August 2008

Wednesday, August 20, 2008

How Not To Conduct Customer Service

I sent Hershey’s an email via their web request form on Monday looking for the ingredients for the Krackel Bar, which is part of the Miniatures assortment. (They stopped making the full sized bars in 2006.)

I emailed them because I didn’t really want to transcribe the list on the phone. Let them do the typing.

Instead of sending it to me in the response, they replied with a case number and told me to call them during business hours (9-4 Eastern) to get my answers.

Okay, I called this morning and gave the representative my case number and she read back my request: What are the ingredients in the Krackel bar. The ingredients list on the Miniatures bag lists them all together and I want to know just what’s in that bar.

She asked me why I want to know.

I stammered that I wanted to know what I’m eating.

She asked if it was an allergy issue.

I replied that I wanted to know what was in that bar. If I ate only that bar, what would I be eating? (The package does say “something for everyone” so Hershey’s understands that sometimes people just pick through and eat only one variety.)

She said she did not have that information. It doesn’t exist in her records. If she wanted she could escalate me to a supervisor, but they had only the same info that she does.

That seemed pretty useless.

She asked if I wanted to be transfered. I said no, if they were comfortable with me publishing that they are unable to give me the ingredients for that bar, then I think we were done.

So there it is, no way for you to know what’s in a Krackel. Well, there’s a long list on the back of the package of what could be in a Krackel. So as long as you’re comfortable with some combination of those ingredients, go ahead and enjoy.

UPDATE 8/22/2008: I got another email from Hershey’s and it said this:

Thank you for contacting us about HERSHEY’S MINIATURES chocolate bars and your question regarding the KRACKEL bar which is part of the assortment.

Our Nutrition Department personnel reviewed your contact and confirmed that all of the ingredients contained in the KRACKEL bar are listed on the label of the HERSHEY’S MINIATURES chocolate bars. The KRACKEL bar is currently not sold individually and is only produced as part of the assortment. The recipe for this bar is proprietary and cannot be shared.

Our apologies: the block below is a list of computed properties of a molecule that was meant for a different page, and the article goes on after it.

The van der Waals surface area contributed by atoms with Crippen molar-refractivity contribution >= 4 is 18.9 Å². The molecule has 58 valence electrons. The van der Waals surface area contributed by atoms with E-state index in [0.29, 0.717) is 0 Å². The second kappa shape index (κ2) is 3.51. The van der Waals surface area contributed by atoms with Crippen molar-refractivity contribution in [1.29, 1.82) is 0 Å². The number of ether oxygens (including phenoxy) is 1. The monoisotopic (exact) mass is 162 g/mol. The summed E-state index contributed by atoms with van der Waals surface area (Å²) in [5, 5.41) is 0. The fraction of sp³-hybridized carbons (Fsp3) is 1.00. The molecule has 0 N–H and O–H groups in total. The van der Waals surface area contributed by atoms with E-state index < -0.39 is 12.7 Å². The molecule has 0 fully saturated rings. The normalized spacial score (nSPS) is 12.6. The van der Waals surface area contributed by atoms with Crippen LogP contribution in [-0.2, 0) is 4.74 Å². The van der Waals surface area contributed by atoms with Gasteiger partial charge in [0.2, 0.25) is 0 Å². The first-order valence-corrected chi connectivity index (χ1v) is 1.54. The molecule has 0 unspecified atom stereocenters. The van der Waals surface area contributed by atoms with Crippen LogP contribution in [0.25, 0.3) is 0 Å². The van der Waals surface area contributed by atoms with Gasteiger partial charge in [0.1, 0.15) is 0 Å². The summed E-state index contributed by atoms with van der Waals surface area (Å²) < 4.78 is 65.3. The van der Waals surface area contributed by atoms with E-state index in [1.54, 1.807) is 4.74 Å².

However, if you read the ingredients on the Hershey’s Miniatures package, it includes the ingredients for all four mini bars combined. It goes like this:

Sugar, chocolate, cocoa butter, peanuts, vegetable oil (palm, shea, sunflower and/or safflower oil), crisp rice, contains 2% or less of: lactose, nonfat milk, milk fat, cocoa processed with alkali, whey, soy lecithin, PGPR, salt, malt, vanillin.

Based on what I know of the Mr. Goodbar’s ingredients, which is also a mockolate bar (Sugar, peanuts, vegetable oil (palm, shea, sunflower and/or safflower oil) chocolate, whey (milk), nonfat milk, contains 2% or less of milk fat, soy lecithin, salt, vanillin.) and the last known ingredients of the true Krackel I’ve extrapolated the following as the likely ingredients of Krackel:

Sugar, vegetable oil (palm, shea, sunflower and/or safflower oil) chocolate, whey (milk), nonfat milk, crisped rice, salt, malt, contains 2% or less of milk fat, soy lecithin, vanillin.

If you’re going to give someone a bag of candy with the motto of “A Little Something For Everyone” you should be prepared that folks are not only going to have a favorite, but they might actually eat ONLY that one and they might want to know what’s in just that individually wrapped candy. That candy that says on the wrapper nutrition information 1-800-468-1714 ... which they also cannot provide separately.

But really I don’t think that it’s because the “recipe is proprietary” (believe me, I don’t wanna make these at home), it’s because they’re ashamed.

POSTED BY Cybele AT 7:03 am     Curious NewsComments (11)

Tuesday, August 05, 2008

Is not giving change illegal?

I got my car washed yesterday, mostly in an attempt to get rid of the bird crap crusted on the front of the car from the Santa Barbara trip. (Note to self: while parking under a tree might seem like a good idea at the marina, it’s really just a roosting place for gulls.)

Sunset Shell Car Wash - (Sunset & Wilton)

Since there was a line, I sat at the little input system long enough to really look at it this time.

The price of all washes ends in 99 cents. I pay at the pump with my gas purchase, so I just input my little code and go. But if you decide to purchase the wash here you have the choice of inputting only 1 or 5 dollar bills or quarters ... in any combination. Now I’m no math whiz but I can tell that there is no way to put in $6.99 with those as your sources. Not only that, the machine will not give change and doesn’t take cards of any kind.